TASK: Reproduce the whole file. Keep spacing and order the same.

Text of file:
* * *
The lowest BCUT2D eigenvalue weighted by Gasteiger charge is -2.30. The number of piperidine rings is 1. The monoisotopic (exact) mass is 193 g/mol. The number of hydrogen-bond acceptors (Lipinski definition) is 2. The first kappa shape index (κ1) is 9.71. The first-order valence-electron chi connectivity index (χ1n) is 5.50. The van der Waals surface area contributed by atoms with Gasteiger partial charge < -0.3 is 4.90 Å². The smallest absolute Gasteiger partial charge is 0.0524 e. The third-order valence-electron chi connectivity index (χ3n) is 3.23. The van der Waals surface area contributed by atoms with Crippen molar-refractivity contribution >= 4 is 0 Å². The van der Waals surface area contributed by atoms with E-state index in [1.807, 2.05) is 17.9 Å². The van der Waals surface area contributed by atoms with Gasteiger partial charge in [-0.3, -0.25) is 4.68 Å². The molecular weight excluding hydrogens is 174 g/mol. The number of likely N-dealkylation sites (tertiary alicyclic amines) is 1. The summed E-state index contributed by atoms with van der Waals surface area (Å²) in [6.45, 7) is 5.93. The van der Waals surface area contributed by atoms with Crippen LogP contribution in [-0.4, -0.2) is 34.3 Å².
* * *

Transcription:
The lowest BCUT2D eigenvalue weighted by Gasteiger charge is -2.30. The number of piperidine rings is 1. The monoisotopic (exact) mass is 193 g/mol. The number of hydrogen-bond acceptors (Lipinski definition) is 2. The first kappa shape index (κ1) is 9.71. The first-order valence-electron chi connectivity index (χ1n) is 5.50. The van der Waals surface area contributed by atoms with Gasteiger partial charge < -0.3 is 4.90 Å². The smallest absolute Gasteiger partial charge is 0.0524 e. The third-order valence-electron chi connectivity index (χ3n) is 3.23. The van der Waals surface area contributed by atoms with Crippen molar-refractivity contribution >= 4 is 0 Å². The van der Waals surface area contributed by atoms with E-state index in [1.807, 2.05) is 17.9 Å². The van der Waals surface area contributed by atoms with Gasteiger partial charge in [-0.3, -0.25) is 4.68 Å². The molecular weight excluding hydrogens is 174 g/mol. The number of likely N-dealkylation sites (tertiary alicyclic amines) is 1. The summed E-state index contributed by atoms with van der Waals surface area (Å²) in [6.45, 7) is 5.93. The van der Waals surface area contributed by atoms with Crippen LogP contribution in [-0.4, -0.2) is 34.3 Å².